Put on your ‘bist’ Kiwi accent and strap in for one of the funniest comedies you’ll see all year with Taika Waititi’s Hunt for the Wilderpeople.
Tossed from one crappy foster home to the next, 13-year-old Ricky Baker (Julian Dennison) is a “bad egg”; a typical tearaway teen if ever there was one, Ricky is thrust to the periphery of civilisation when he’s sent to live on a remote New Zealand farm owned by tender foster mum Bella (Rima Te Wiata) and her cantankerous husband Hector (Sam Neill). Despite attempting to ‘run away’ night after night (he barely makes it out of sight), Ricky soon finds his new home isn’t all that bad and soon settles into life on the farm.
However, one of Ricky’s forest forays soon turns into a national manhunt when ‘Uncle Hec’ reluctantly treks after him, breaks an ankle and the two are forced to lay-up in the deep, dense bushland for several weeks. Fearing that Hec has gone feral and whisked Ricky away against his will, child services worker Paula (Rachel House) and her goofy sidekick Officer Andy (Oscar Kightley) set out on a relentless pursuit of the duo, determined to reign Ricky in and throw the Hec behind bars.
Kiwi director Taika Waititi has become something of national hero in his home country of late, with a series of delightful productions that, Lord of the Rings aside, have put New Zealand on the metaphorical map. His work behind the camera on Boy and What We Do In The Shadows have earned him a cult following, and this latest hair-brained comedy is destined to recruit more avid followers to his crusade.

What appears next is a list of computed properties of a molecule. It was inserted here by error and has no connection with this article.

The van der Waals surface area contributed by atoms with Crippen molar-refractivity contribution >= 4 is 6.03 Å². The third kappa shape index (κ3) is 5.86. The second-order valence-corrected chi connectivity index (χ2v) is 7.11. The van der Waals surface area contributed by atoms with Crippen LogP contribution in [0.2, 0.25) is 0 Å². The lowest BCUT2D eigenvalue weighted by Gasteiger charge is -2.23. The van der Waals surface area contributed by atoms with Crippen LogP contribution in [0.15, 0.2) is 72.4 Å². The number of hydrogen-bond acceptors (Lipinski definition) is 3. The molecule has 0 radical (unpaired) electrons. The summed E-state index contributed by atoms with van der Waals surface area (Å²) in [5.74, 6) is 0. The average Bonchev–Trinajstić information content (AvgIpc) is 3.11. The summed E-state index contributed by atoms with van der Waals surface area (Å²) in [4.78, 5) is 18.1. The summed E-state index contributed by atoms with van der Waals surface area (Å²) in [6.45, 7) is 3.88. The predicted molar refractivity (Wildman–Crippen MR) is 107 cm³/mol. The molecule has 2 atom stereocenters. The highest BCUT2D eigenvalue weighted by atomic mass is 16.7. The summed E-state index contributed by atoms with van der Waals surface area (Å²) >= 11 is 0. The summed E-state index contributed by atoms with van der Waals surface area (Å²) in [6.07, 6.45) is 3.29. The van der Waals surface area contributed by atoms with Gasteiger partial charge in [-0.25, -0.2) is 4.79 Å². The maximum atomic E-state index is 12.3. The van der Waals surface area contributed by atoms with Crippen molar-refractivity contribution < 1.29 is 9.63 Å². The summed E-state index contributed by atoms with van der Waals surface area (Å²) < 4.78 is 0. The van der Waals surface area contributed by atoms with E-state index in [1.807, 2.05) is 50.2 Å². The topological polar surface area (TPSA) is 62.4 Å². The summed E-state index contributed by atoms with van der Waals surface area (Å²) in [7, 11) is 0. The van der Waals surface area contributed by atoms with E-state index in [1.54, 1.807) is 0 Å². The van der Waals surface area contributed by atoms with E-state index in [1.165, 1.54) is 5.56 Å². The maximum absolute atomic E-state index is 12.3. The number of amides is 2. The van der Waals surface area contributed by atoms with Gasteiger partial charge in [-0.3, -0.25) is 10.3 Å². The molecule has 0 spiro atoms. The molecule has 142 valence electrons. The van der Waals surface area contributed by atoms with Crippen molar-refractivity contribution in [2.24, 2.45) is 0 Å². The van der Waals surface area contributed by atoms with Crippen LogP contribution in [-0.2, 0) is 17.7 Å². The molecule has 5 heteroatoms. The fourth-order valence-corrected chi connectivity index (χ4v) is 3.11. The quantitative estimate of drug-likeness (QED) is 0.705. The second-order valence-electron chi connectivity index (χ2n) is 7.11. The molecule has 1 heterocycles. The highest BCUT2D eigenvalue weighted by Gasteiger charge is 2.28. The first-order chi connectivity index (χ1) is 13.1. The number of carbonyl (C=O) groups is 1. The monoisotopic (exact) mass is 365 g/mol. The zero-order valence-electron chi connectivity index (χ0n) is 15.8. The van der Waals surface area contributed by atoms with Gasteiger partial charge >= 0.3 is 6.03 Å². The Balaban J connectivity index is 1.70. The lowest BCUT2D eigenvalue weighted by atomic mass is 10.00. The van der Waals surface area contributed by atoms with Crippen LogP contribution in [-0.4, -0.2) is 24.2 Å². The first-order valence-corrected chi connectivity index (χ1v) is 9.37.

Dennison is a comedic revelation as Ricky; a terrible troublemaker who is has aspirations to be the Kiwi equivalent of 2pac. The timing on his line delivery is pretty much perfect and the youngster does more than just hold his own against seasoned actors like Neill. The two share an infectious chemistry that would be difficult to capture and impossible to buy. Likewise, Neill gives his funniest and most committed performance in years, clearly revelling at the chance to play such a fun and expressive character.
The film does dip into well-trodden tropes at times, but any narrative cul-de-sacs that Waititi encounters are niftily negotiated through his trademark energetic camerawork and a freewheeling approach to developing the central dynamic between Dennison and Neill. Simply put, Wilderpeople is the kind of the film that will have the audience rolling in the aisles, spewing laughter so loud and genuine that you’ll be struggling to hear the next six or seven gags; it’s the kind of film that is filled with such infectious effervescence that it scoots past any criticism you can lobby at the fairly straight-forward plot that sees a loveable scamp thaw the heart of a crusty old coot.
Soulless sceptics might tune out as the narrative strays further from the realm of possibility in an increasingly barmy third-act, but a warm script and a firm understanding of where these characters are going keeps the film anchored as the escalating chase steers dangerously close to straight-up spoof towards the end.
The Verdict: 8.5/10
At the end of the day, Hunt for the Wilderpeople will stir your soul just as much as it will tickle your ribs, and in an era where 90% of comedies fail to embrace the former, that’s a quality in short supply. A breakout performance from young Dennison is worth the entry price alone, but there are untold gems just waiting to be discovered once you delve deeper into this surprisingly heartfelt madcap comedy.
Hunt for the Wilderpeople opens in cinemas across Australia on Thursday May 26